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THE BELL JAR - LITERARY ANALYSIS
PLOT STRUCTURE ANALYSIS
Plath plots The Bell Jar based
on the moves that her protagonist makes. She first travels to New York, where
she enters a world which from home seemed glamourous and wonderful, but from New
York seems empty and exploitative. Next, she travels back home to her motherís
house, located in a suburb of Boston. There she is situated squarely in the middle
of normative American life in all its boredom and constrictions. Then, she travels
to Walton for her outpatient electric shock treatment. This experience sends her
on a series of wandering expeditions, one of which is to the seaside town where
her family had lived when her father was still alive. After she attempts suicide,
she travels first to the city hospital and then to the private psychiatric hospital
in the suburbs of New England. Even there, she travels. The hospital is organized
on an ascending scheme from illness to health, from Wymark to Caplan to Belsize
and then back to the world. Esther never goes to Wymark, but she always fears
having to. Last, she will travel to her college.
In organizing her novel
on a series of journeys, Plath is able to show her protagonistís society and how
she is placed in it.
THEMES - THEME ANALYSIS
primary theme of the novel is a feminist one, but it is closely related to the
theme of madness and sanity. The Bell Jar focuses on the crazy making society
of its protagonist. If a woman is ambitious and talented, she will find no place
in the society of the 1950s. The norm is tyrannical. The norm is represented by
Mrs. Willard, a woman who preaches the idea that a womanís place is in service
to a man. Since the narrator can find no man suitable to her in sentiment or goals,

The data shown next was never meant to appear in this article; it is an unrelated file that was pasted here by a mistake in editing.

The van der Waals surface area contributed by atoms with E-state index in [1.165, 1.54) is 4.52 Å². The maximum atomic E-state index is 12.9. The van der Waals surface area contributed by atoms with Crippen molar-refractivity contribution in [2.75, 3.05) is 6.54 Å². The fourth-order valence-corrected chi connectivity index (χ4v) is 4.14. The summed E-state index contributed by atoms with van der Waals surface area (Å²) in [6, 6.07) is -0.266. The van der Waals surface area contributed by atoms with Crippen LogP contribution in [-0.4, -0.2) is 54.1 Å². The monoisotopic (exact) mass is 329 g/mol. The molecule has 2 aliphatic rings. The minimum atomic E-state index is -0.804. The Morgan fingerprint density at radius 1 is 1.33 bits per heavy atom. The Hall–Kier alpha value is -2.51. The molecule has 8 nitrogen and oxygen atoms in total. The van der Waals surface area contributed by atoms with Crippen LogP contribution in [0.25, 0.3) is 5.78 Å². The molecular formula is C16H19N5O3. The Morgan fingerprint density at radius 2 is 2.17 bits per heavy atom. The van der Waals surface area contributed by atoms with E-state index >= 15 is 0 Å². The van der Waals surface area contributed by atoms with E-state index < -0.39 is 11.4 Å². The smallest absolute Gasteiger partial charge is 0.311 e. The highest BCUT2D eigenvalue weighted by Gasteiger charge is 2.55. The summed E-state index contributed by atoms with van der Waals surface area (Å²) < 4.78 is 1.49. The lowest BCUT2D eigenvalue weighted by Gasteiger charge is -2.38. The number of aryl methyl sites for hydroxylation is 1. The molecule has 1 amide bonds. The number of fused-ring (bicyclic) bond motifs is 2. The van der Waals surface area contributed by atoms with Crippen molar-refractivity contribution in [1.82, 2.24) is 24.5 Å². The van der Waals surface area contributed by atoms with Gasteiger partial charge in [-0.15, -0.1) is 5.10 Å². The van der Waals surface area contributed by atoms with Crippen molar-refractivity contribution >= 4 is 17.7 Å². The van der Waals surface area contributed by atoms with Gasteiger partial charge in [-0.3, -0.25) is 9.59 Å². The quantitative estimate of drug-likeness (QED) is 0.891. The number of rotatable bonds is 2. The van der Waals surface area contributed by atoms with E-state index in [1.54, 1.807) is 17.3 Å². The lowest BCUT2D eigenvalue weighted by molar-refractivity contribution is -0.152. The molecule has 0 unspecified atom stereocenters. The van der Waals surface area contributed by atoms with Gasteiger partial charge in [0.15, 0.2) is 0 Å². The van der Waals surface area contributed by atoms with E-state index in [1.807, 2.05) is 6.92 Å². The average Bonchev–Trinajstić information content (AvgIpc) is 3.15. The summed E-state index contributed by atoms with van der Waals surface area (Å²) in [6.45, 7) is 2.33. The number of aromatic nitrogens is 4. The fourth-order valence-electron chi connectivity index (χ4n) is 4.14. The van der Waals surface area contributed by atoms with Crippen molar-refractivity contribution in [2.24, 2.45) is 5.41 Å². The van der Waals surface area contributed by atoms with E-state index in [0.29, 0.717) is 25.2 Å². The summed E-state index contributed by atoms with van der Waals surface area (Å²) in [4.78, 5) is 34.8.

she begins to feel as if she has no place in her society. She begins to question
her goal of being a poet and she has an emotional breakdown. Plath links the two
themes--womenís self-determination and sanity--in Estherís steady work on regaining
her emotional health.
There are many kinds of feminism. Plath is writing
at the beginning of whatís called the second wave of feminism, the first wave
being during the struggle for the vote in the early 1900s. Itís hard for people
today to realize what kinds of things were normal back in the 50s. For instance,
women were not allowed to get a loan at a bank without a father or husband co-signing.
Unmarried women were not allowed to get birth control. Many universities were
not open to them. If they went to college, it was expected that they were only
going to find a husband and that after college, they would become housewives.
Hence, when Esther takes her college education seriously and studies hard, her
colleagues in the dorm ostracize her and say she is wasting her "golden college
years." Hence, the women who live at the Amazon in New York are working as
secretaries only so long as it takes to find a husband. Estherís mother cannot
imagine a higher goal for her than secretary, able in both shorthand and English.
She completely discounts Estherís plans to become a poet.